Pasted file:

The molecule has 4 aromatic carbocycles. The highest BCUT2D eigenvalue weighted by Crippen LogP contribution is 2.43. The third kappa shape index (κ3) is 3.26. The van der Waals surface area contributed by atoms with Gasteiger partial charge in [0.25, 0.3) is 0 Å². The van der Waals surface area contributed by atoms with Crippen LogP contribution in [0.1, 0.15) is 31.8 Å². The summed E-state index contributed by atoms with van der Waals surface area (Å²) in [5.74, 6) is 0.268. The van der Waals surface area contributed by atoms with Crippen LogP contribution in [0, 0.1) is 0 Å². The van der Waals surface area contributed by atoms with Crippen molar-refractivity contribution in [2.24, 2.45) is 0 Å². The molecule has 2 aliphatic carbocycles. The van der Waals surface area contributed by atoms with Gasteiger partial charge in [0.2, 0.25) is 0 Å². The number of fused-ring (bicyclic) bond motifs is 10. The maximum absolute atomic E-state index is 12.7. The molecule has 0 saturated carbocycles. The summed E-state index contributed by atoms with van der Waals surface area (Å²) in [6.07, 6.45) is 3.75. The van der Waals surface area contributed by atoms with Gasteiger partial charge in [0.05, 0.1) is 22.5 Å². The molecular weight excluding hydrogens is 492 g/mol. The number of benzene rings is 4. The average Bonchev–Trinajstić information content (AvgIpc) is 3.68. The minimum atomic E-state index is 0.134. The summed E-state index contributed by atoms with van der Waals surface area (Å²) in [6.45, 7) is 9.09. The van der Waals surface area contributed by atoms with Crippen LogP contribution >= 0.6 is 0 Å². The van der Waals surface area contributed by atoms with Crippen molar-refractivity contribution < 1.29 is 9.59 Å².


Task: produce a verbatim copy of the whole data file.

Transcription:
The molecule has 4 aromatic carbocycles. The highest BCUT2D eigenvalue weighted by Crippen LogP contribution is 2.43. The third kappa shape index (κ3) is 3.26. The van der Waals surface area contributed by atoms with Gasteiger partial charge in [0.25, 0.3) is 0 Å². The van der Waals surface area contributed by atoms with Crippen LogP contribution in [0.1, 0.15) is 31.8 Å². The summed E-state index contributed by atoms with van der Waals surface area (Å²) in [5.74, 6) is 0.268. The van der Waals surface area contributed by atoms with Crippen LogP contribution in [0, 0.1) is 0 Å². The van der Waals surface area contributed by atoms with Crippen molar-refractivity contribution in [2.24, 2.45) is 0 Å². The molecule has 2 aliphatic carbocycles. The van der Waals surface area contributed by atoms with Gasteiger partial charge in [0.2, 0.25) is 0 Å². The number of fused-ring (bicyclic) bond motifs is 10. The maximum absolute atomic E-state index is 12.7. The molecule has 0 saturated carbocycles. The summed E-state index contributed by atoms with van der Waals surface area (Å²) in [6.07, 6.45) is 3.75. The van der Waals surface area contributed by atoms with Gasteiger partial charge in [0.05, 0.1) is 22.5 Å². The molecular weight excluding hydrogens is 492 g/mol. The number of benzene rings is 4. The average Bonchev–Trinajstić information content (AvgIpc) is 3.68. The minimum atomic E-state index is 0.134. The summed E-state index contributed by atoms with van der Waals surface area (Å²) in [6.45, 7) is 9.09. The van der Waals surface area contributed by atoms with Crippen LogP contribution >= 0.6 is 0 Å². The van der Waals surface area contributed by atoms with Crippen molar-refractivity contribution < 1.29 is 9.59 Å².